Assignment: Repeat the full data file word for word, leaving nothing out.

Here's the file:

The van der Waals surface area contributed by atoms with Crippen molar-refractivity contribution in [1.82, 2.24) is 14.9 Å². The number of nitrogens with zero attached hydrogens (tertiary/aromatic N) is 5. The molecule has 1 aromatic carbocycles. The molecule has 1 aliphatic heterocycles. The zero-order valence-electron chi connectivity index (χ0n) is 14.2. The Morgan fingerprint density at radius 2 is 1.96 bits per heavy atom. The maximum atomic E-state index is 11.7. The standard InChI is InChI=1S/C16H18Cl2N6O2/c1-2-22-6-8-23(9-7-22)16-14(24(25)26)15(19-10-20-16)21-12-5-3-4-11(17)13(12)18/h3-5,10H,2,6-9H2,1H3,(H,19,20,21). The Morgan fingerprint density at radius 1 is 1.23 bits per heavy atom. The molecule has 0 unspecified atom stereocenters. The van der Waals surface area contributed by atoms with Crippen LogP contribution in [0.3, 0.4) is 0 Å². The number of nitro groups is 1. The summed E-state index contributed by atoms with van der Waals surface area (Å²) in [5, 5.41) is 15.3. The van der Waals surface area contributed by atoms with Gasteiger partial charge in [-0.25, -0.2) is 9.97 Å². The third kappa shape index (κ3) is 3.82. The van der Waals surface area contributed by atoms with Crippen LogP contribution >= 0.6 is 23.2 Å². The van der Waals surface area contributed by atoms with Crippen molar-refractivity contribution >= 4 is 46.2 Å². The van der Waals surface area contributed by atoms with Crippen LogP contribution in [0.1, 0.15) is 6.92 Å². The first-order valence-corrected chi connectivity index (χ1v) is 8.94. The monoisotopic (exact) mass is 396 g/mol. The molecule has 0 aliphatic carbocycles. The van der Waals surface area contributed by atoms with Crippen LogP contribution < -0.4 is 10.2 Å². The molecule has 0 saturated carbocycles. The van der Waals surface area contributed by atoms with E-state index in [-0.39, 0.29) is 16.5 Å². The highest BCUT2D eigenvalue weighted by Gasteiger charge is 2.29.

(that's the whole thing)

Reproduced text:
The van der Waals surface area contributed by atoms with Crippen molar-refractivity contribution in [1.82, 2.24) is 14.9 Å². The number of nitrogens with zero attached hydrogens (tertiary/aromatic N) is 5. The molecule has 1 aromatic carbocycles. The molecule has 1 aliphatic heterocycles. The zero-order valence-electron chi connectivity index (χ0n) is 14.2. The Morgan fingerprint density at radius 2 is 1.96 bits per heavy atom. The maximum atomic E-state index is 11.7. The standard InChI is InChI=1S/C16H18Cl2N6O2/c1-2-22-6-8-23(9-7-22)16-14(24(25)26)15(19-10-20-16)21-12-5-3-4-11(17)13(12)18/h3-5,10H,2,6-9H2,1H3,(H,19,20,21). The Morgan fingerprint density at radius 1 is 1.23 bits per heavy atom. The molecule has 0 unspecified atom stereocenters. The van der Waals surface area contributed by atoms with Crippen LogP contribution in [0.3, 0.4) is 0 Å². The number of nitro groups is 1. The summed E-state index contributed by atoms with van der Waals surface area (Å²) in [5, 5.41) is 15.3. The van der Waals surface area contributed by atoms with Gasteiger partial charge in [-0.25, -0.2) is 9.97 Å². The third kappa shape index (κ3) is 3.82. The van der Waals surface area contributed by atoms with Crippen LogP contribution >= 0.6 is 23.2 Å². The van der Waals surface area contributed by atoms with Crippen molar-refractivity contribution >= 4 is 46.2 Å². The van der Waals surface area contributed by atoms with Crippen LogP contribution in [0.1, 0.15) is 6.92 Å². The first-order valence-corrected chi connectivity index (χ1v) is 8.94. The monoisotopic (exact) mass is 396 g/mol. The molecule has 0 aliphatic carbocycles. The van der Waals surface area contributed by atoms with Crippen LogP contribution < -0.4 is 10.2 Å². The molecule has 0 saturated carbocycles. The van der Waals surface area contributed by atoms with E-state index in [-0.39, 0.29) is 16.5 Å². The highest BCUT2D eigenvalue weighted by Gasteiger charge is 2.29.